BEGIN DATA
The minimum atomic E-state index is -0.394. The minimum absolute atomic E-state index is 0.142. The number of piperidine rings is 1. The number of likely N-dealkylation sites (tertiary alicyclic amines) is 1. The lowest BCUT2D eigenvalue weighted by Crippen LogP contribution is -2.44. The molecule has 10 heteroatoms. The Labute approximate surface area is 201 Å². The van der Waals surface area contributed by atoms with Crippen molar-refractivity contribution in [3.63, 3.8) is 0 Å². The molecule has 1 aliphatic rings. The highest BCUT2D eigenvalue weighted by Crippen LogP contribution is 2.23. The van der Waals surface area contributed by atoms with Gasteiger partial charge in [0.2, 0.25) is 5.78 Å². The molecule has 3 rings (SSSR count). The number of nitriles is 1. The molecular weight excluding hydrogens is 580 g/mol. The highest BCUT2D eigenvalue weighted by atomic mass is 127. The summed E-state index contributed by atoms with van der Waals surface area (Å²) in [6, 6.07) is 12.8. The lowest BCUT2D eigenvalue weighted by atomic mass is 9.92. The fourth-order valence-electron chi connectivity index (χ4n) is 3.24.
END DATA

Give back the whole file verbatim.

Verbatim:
The minimum atomic E-state index is -0.394. The minimum absolute atomic E-state index is 0.142. The number of piperidine rings is 1. The number of likely N-dealkylation sites (tertiary alicyclic amines) is 1. The lowest BCUT2D eigenvalue weighted by Crippen LogP contribution is -2.44. The molecule has 10 heteroatoms. The Labute approximate surface area is 201 Å². The van der Waals surface area contributed by atoms with Crippen molar-refractivity contribution in [3.63, 3.8) is 0 Å². The molecule has 1 aliphatic rings. The highest BCUT2D eigenvalue weighted by Crippen LogP contribution is 2.23. The van der Waals surface area contributed by atoms with Gasteiger partial charge in [0.2, 0.25) is 5.78 Å². The molecule has 3 rings (SSSR count). The number of nitriles is 1. The molecular weight excluding hydrogens is 580 g/mol. The highest BCUT2D eigenvalue weighted by atomic mass is 127. The summed E-state index contributed by atoms with van der Waals surface area (Å²) in [6, 6.07) is 12.8. The lowest BCUT2D eigenvalue weighted by atomic mass is 9.92. The fourth-order valence-electron chi connectivity index (χ4n) is 3.24.